For reference, Table 1 gives the BDP data used to construct the rate-of-climb graphs of Figures 2 and 3. Gross weight W = 2400 lbf and relative air density (corresponding to h = 4000 ft) = 0.8881. The figure for rated torque M0 comes from the Lycoming engine's rated power 160 HP at rated speed 2700 RPM. Table 2 gives, for this gross weight and air density, values of the various Bootstrap composite parameters.

Computing the derivative of the right hand side of Eqn. (5), using Eqn. (8), and then setting the resulting expression equal to zero, one gets, for the full-throttle climb,

BDP Item Symbol Value Units
Reference Wing Area S 174 ft2
Wing Aspect Ratio A 7.378
Parasite Drag Coefficient CD0 0.037
Airplane Efficiency Factor e 0.72
Rated Engine Full-Throttle Torque M0 311.2 ft-lbf
Loss Proportion Independent of Air Density C 0.1137
Propeller Diameter d 6.25 ft
Slope of Linearized Propeller Polar m 1.70
Intercept of Linearized Propeller Polar b 0.0564

Table 1. Typical Cessna 172 Bootstrap Data Plate.

In the gliding case, E = F = 0 and so K = G. Then we have the similar equation

Symbol Value Units
E 464.7 lbf
F 0.0046508 slug/ft
G 0.0067952 slug/ft
H 1,879,309 ft-lbf2/slug
K 0.011446 slug/ft

Table 2. Composite Bootstrap parameters corresponding to the BDP of Table 1, W = 2400 lbf, relative air density = 0.8881.

While these fifth degree equations can't be solved algebraically, in this form they are easy to solve numerically. Just plug values for V into the right hand sides of either Eqns. (9) or (10) until you get the value of headwind or tailwind desired. That's how we got the solutions given in the captions of Figures 2 and 3. For a more comprehensive look, at three widely-separated altitudes, see Figure 4, where we used Quattro Pro's SolveFor facility to get the numbers.

A common rule of thumb is to adjust calm-wind values of Vx or Vbg by adding or subtracting half the speed of the encountered headwind or tailwind. As the curves (not lines) of Figure 4 show, that rule of thumb greatly overcompensates for light winds; but those are not the problem. But picking on a sizeable 20 knot headwind (and settling on moderate altitude 5000 feet), the graph shows one should back off from calm-wind Vx only about four knots and should add to calm-wind Vbg about six. In a 20 knot tailwind, it suggests adding to calm-wind Vx about two knots and subtracting from calm-wind Vbg about four knots. Except for Vbg and a headwind, the conventional rule of thumb is about twice what's needed. Adjusting by one-fourth of the encountered headwind or tailwind is a better rule.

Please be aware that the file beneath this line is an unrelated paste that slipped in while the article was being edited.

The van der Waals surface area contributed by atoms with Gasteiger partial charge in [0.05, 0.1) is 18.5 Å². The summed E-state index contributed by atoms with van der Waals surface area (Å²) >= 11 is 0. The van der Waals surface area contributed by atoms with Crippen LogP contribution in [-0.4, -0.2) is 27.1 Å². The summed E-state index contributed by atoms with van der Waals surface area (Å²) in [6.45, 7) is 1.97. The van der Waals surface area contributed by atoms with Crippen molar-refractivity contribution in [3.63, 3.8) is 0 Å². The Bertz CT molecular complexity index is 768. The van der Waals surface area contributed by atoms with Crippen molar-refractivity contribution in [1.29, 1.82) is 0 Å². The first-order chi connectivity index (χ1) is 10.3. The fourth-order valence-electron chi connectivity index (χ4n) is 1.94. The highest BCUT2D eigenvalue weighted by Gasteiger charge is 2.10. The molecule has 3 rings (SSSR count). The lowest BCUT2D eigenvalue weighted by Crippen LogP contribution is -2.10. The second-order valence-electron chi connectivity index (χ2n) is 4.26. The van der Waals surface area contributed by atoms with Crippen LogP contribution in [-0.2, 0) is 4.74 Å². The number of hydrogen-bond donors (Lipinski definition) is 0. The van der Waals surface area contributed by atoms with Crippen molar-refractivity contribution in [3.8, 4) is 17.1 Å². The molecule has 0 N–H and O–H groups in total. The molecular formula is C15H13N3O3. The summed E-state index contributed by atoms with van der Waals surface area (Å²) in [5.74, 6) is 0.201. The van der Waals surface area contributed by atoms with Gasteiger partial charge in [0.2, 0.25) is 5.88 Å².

That revised rule is also supported by calculating the slopes of the graphs at Vw = 0. Evaluating the derivative of V with respect to Vw there (by taking the inverse of the derivative of Vw with respect to V) one finds, in the glide case, that the slope there is exactly 1/4. In the climb case, the derivative is even smaller. But again it's not the very small winds one is concerned about.


Vx, speed for best (steepest) angle of climb relative to the earth, in comparison with its calm-wind value, is reduced in a headwind and increased in a tailwind. Vbg, speed for best (longest) glide relative to the earth, in comparison with its calm-wind value, is increased in a headwind and reduced in a tailwind. The simple Bootstrap Approach formulas for the aircraft's rate of climb, as a function of air speed, allow one to obtain polynomial functions whose solutions are those V speeds in any given wind condition. But those expressions, of fifth degree, cannot be solved analytically. While numerical solutions are necessary, those are not hard to get.

We presented both graphical and numerical solutions to the relevant equations for a sample Cessna 172 at one weight and at several density altitudes. The corresponding graphs and formulas support a revised

Rule of Thumb for V Speeds in Wind:

In a headwind (tailwind), reduce Vx (Vbg), relative to its calm-wind value, by one-fourth of the speed of the wind. In a tailwind (headwind), increase Vx (Vbg), relative to its calm-wind value, by one-fourth of the speed of the wind. Only for substantial headwinds (twenty knots or more), double the foregoing prescription for Vbg.